NGOs Criticize Bangladesh over Free Speech Curbs, Climate of Fear

Kamran Reza Chowdhury
160606_BD_PRESS_1000.jpg Television journalists give their pieces to camera in front of opposition Bangladesh Nationalist Party (BNP) leader Khaleda Zia's office in Dhaka during a nationwide strike called by the BNP, February 26, 2015.

Eighteen foreign NGOs have voiced collective concern about what they describe as a deterioration of free speech and a hostile atmosphere for the press in Bangladesh.

The South Asian country has been gripped by a series of killings of secular writers and bloggers by suspected Islamic militants since 2013. Prominent journalists have been charged for alleged criminal defamation.

“Recent years have seen a serious decline in respect for freedom of expression and the associated rights of freedom of association, assembly and of religion or belief in Bangladesh, a member of the United Nations Human Rights,” PEN International, Reporters Without Borders (RSF), the Committee to Protect Journalists and the other NGOs said in a joint statement issued late last week.

“Deeply entrenched and widening political differences between the ruling Awami League, the opposition Bangladesh Nationalist Party and their allies are contributing to a government crackdown on freedom of expression, with Bangladesh’s vibrant civil society also under attack,” they said.

The NGOs said they were submitting their five-page statement for the U.N. Human Rights Council to consider during its session in Geneva this month.

“Legislative changes, poor law enforcement, lack of governmental support for the principle of freedom of expression, attempts to undermine independent media and a justice system ill-equipped to provide recourse to victims of rights violations have all contributed to the silencing of dissenting voices, through murder, imprisonment, self-censorship or exile,” the NGOs added.

‘If they remain within their domain’

The statement also criticized Bangladesh’s Information and Communication Technology Act (ICT), which criminalizes online publication of content deemed as likely to harm religious sentiment or disrupt law and order.

And the NGOs voiced concern about the draft Foreign Donations (Voluntary Activities) Regulation Act 2014, which would require all Bangladeshi NGOs benefiting from foreign aid to register with the government and seek its approval for projects using any of this money, they said.

Bangladeshi officials on Monday defended the government against the criticisms.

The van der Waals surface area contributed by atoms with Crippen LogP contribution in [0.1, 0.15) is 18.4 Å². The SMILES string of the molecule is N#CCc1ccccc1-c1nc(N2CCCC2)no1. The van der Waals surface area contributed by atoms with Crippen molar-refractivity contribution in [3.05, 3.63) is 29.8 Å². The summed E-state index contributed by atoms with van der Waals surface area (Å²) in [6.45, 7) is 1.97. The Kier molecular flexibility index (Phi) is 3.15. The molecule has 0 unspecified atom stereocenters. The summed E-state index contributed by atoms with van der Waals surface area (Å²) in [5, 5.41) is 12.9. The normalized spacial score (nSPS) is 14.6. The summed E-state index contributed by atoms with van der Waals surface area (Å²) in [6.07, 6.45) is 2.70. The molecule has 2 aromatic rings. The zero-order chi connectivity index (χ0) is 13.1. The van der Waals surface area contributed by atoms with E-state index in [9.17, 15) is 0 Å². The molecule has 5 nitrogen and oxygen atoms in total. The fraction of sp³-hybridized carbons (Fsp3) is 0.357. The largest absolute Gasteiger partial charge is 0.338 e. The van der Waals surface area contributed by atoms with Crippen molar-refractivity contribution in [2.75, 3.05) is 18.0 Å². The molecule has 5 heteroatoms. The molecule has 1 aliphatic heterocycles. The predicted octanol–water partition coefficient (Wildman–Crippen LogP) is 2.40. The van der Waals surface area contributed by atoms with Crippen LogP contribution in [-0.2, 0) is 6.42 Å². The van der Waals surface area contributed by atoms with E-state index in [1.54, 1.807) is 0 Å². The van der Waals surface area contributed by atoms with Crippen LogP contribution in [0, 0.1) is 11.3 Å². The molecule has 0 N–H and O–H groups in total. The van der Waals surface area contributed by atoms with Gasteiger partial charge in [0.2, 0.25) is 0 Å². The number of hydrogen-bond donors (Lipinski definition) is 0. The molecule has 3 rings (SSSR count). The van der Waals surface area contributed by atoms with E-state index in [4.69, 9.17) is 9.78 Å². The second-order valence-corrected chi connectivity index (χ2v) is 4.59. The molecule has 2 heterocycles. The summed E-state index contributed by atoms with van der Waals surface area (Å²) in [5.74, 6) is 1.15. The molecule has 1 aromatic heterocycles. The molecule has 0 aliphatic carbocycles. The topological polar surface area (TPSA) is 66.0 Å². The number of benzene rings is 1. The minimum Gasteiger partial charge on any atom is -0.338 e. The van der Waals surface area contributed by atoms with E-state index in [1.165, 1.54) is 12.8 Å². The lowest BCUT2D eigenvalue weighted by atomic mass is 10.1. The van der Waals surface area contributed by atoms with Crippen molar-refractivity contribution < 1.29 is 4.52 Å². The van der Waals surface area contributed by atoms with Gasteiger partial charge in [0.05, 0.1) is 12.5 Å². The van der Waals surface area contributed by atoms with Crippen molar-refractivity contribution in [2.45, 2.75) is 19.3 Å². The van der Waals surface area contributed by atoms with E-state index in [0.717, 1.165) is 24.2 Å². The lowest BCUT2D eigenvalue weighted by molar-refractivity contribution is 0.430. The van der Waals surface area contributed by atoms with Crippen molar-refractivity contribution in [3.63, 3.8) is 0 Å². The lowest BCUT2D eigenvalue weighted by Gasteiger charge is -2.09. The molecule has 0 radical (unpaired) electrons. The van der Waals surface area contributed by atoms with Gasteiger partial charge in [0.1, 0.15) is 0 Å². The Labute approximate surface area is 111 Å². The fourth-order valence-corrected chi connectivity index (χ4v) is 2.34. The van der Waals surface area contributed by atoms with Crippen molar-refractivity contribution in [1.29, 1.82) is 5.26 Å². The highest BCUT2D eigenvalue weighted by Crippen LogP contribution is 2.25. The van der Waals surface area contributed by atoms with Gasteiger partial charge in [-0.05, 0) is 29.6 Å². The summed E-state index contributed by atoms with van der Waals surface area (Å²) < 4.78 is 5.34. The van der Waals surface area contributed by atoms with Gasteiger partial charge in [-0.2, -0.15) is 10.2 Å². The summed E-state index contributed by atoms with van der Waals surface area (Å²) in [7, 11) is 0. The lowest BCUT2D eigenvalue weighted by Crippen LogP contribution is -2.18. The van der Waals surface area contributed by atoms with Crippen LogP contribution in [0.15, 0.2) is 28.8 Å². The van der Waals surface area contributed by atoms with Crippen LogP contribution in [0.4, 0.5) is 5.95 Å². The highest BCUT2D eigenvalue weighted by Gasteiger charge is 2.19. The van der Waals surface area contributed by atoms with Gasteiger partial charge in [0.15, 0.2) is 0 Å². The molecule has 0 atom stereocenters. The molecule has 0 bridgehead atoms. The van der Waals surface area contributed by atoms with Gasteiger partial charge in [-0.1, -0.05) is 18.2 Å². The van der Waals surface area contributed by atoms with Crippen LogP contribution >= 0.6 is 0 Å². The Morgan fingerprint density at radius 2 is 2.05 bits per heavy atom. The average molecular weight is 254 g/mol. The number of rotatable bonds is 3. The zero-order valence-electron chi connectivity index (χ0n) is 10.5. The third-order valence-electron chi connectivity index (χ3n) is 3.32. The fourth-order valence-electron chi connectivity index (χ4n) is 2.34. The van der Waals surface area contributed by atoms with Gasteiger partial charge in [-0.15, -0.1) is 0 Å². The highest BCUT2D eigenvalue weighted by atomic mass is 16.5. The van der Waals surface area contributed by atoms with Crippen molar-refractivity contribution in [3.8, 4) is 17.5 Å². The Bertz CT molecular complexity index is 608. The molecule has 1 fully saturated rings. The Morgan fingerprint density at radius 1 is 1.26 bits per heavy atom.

“What I can assure is that the proposed Foreign Donations [Bill] will not muzzle the civil society if they remain within their domain,” Khalid Mahmud Chowdhury, an organizing secretary of the ruling Awami League, told BenarNews.

Such a law was necessary because, when the Awami League was out of power and a military-backed caretaker government ruled the country in 2007-08, NGOs had strayed “beyond the limits” of their missions, he said.

Shah Alamgir Hossain, director general of the Press Institute of Bangladesh, which is overseen by the Ministry of Information, said the joint statement by PEN International, RSF and a host of other free speech advocacy groups was inaccurate.

“The policies are not targeted at curtailing the freedom of speech or expression,” Hossain told BenarNews.

“I have led the government initiative to constitute the Broadcast Commission in line with National Broadcast Policy and the Online Policy,” he said, responding to an allegation that Bangladesh’s National Broadcasting Policy “unduly restricts the dissemination of news, photos, or videos.”

According to the head of the press institute, such policies were designed for “bringing discipline” to Bangladeshi media outlets.

“[T]he managers of private television channels now lack necessary training and professional skills to decide what stuff should be aired and what should not. So, the government has initiated forming an independent Broadcast Commission that would suggest a code of ethics for journalists,” he added.

The only outlets

The Awami League now has no real opposition in parliament because its main rival, the Bangladesh Nationalist Party (BNP), boycotted the 2014 general election, protesting the Awami League’s refusal to follow tradition by allowing a neutral caretaker government to run the country during the electoral season.

According to a Bangladeshi civil society leader, the absence of a formidable opposition bloc in parliament has led to a government crackdown on the media because local newspapers, news channels and websites are now the only outlets where the ruling bloc’s opponents can express themselves publically.

“With a … cornered opposition, the press and the civil society are the only dissenting voices left in Bangladesh. The opposition BNP is cornered now. So, if the civil society and media are checked, the government would have no trouble ahead,” Badiul Alam Majumder, general secretary of SHUJAN, a Bangladeshi NGO that champions good governance, told BenarNews.

“The existence of a strong opposition in parliament and outside would make the government think twice before initiating any move to curtail the freedom of expression and muzzle the civil society through different laws,” Majumder added.


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